Couple effective COVID vaccines with community-level global health efforts
Getting vaccines to the right places is certainly the first step to global protection against COVID.
But an under-supported aspect of vaccination lies in securing the infrastructure — space, staff, refrigeration, good communication campaigns — to get doses into arms. The Economist Health Funding Tracker shows only 3 percent of global investment towards health systems.
Underpinning all of this is persistent support to treating HIV, since its compromising effect on the immune system may allow for longer incubation times — and more viral mutation.
The best way to address COVID is to tackle its viral cousin HIV in the same efforts.
Sadly, funding streams that typically go to HIV are now being diverted to COVID. But modeling suggests an estimated 296,000 lives will be lost and new infant HIV infections will increase by 80 percent if this pattern continues.
Urgent community health efforts could be supported by the well-established PEPFAR platform, leveraging the continent’s extensive lay health workforce to pay for dedicated vaccination teams.
Remember: medicine is as much a social effort as a technological one
The biggest challenge for the COVID era is making our hot-shot medical technologies easy to access and safe to use repeatedly.
In HIV, a game-changing innovation was distributing treatment in 3-month supply through community clubs or mobile vans, helping avoid a monthly trek to a local clinic.
Why couldn’t we provide rapid tests much the same way? In England, the national health service mails out at-home tests to school children at monthly intervals, and a new $3 antigen test could help us do this relatively cheaply.
Another advance in the HIV field is using private funding for good health outcomes through what’s called a “social impact bond.” A government asks third party investors to pay upfront for the most compelling solutions to a health problem — it’s most useful to test huge portions of the population or keep HIV infection rates below a certain threshold.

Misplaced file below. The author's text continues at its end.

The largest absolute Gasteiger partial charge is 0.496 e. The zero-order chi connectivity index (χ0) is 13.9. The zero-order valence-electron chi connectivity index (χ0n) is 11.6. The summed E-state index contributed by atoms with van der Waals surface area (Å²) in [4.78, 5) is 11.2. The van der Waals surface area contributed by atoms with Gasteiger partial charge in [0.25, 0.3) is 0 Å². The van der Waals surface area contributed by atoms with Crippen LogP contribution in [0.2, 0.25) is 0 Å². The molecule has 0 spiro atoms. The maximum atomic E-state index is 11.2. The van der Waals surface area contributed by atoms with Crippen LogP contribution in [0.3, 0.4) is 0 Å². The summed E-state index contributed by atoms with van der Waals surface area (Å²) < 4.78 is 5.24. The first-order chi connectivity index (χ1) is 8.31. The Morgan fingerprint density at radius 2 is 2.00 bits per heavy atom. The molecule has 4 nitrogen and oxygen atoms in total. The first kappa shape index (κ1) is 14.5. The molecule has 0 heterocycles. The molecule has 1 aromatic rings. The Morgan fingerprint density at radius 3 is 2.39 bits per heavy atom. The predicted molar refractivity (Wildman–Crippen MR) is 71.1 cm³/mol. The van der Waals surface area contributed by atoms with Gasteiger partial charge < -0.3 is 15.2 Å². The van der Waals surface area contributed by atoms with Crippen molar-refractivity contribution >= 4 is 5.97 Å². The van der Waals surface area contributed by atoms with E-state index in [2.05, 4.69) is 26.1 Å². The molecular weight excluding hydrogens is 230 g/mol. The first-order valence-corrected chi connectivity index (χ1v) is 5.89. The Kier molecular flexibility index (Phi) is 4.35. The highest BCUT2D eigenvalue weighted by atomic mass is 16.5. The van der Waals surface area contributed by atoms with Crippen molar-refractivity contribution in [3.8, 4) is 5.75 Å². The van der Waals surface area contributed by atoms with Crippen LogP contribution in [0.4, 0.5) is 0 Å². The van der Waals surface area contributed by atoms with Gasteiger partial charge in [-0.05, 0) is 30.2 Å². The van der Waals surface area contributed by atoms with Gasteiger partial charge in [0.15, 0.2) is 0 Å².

Imagine if cities were incentivized to get vaccination rates up using their own knowledge of the local community?
We should be synthesizing these lessons through better social science streams from National Institutes of Health, as its outgoing director has publicly noted. And while there have been impressive investments in domestic COVID research, we urgently need funding streams for global social science efforts in the COVID era.
Just like in the HIV field, where the “big wins” of the past decade simply are not working in real-life, we have excellent biomedical advances for COVID but human behavior limits their reach.
Good medicine means developing cutting-edge technologies and making sure they are reaching the right people — inside the U.S. and around the globe.
Abigail M. Hatcher, PhD, is a social scientist at University of North Carolina in Chapel Hill with expertise in designing and trialing social interventions for health, specifically HIV care and treatment. She holds an honorary appointment at the University of the Witwatersrand in Johannesburg.